When you enable the function, you have to log in to your account to proceed with the configuration.
⦿ Step 3: Create a security code
If you’ve already enabled this feature on another device, you’ve probably already created a security code for iCloud Keys. But if this is your first time activating the function, then the system will ask you to create a new code, to allow you to have control over which devices can use the feature. This is an extra layer of security that Apple requires.
When creating a different code, it will ask you to choose 4 numbers that will serve as a code. Never forget this code, otherwise you may lose access to your passwords in the future.
To further increase security, the system alerts you when your password is very basic and easy to guess, such as 1111 or 1234. Create something really different, for your security.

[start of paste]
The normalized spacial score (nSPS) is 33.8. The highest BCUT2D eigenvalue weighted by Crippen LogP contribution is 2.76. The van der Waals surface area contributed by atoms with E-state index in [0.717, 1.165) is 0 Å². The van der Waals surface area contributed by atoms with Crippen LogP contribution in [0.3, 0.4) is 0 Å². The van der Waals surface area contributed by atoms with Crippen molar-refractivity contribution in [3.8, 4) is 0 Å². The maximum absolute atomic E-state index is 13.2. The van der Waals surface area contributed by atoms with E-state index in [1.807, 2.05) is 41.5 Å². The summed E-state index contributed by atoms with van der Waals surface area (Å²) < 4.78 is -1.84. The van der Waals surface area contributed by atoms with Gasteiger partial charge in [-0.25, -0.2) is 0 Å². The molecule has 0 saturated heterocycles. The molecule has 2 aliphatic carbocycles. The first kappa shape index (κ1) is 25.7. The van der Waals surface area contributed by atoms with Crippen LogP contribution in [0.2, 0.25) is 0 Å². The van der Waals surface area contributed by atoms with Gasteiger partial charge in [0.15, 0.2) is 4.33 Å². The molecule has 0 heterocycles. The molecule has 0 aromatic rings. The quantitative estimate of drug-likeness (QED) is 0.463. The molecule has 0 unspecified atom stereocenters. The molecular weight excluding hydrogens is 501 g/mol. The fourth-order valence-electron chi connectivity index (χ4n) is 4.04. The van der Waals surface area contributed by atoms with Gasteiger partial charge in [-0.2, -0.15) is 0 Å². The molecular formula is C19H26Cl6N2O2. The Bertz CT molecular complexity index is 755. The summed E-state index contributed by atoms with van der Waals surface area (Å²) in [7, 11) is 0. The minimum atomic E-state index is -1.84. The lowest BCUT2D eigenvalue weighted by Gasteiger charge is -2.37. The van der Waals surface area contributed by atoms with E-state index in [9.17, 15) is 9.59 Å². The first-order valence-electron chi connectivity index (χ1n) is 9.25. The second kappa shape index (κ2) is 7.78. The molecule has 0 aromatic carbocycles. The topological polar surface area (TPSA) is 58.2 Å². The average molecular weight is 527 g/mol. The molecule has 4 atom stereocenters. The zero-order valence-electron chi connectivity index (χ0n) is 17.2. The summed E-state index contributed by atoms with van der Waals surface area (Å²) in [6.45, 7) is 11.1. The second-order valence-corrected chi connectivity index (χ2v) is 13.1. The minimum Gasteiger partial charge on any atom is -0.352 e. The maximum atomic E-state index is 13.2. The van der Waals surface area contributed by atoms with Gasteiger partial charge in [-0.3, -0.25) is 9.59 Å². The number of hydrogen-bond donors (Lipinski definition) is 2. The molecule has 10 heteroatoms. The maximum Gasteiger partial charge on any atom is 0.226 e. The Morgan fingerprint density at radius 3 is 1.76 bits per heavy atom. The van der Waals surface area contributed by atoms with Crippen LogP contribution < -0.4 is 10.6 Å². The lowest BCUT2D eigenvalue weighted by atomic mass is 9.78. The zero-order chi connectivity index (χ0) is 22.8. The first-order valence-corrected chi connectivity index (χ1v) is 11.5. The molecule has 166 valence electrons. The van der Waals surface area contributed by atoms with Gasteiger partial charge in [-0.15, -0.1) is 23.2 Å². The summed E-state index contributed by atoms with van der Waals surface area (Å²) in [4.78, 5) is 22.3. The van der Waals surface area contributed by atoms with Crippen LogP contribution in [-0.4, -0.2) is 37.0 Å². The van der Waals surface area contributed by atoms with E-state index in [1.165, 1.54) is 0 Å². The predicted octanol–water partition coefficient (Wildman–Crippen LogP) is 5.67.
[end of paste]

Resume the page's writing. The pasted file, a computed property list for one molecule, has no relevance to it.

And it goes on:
Do you find 4 numbers yet to guarantee security? Touch Advanced options, in blue, and you can create a complex (alphanumeric) or even random security code. In either case, Apple suggests that you write it down in a safe place (the app Grades it’s not safe, ok?), not to forget.
⦿ Step 4: Enter a mobile number
Apple also asks you to provide a mobile number (yours or someone you trust) to prove your identity when you need to use the code. An SMS will be sent each time you activate the feature on another device.
Ready! ICloud Keys are activated on your device and from now on your passwords will be registered whenever you want.
Do not create security code
You may have noticed in the steps above that there is an advanced option for not creating a security code. In this case, the recorded passwords will only remain on your device and will not be synchronized with iCloud.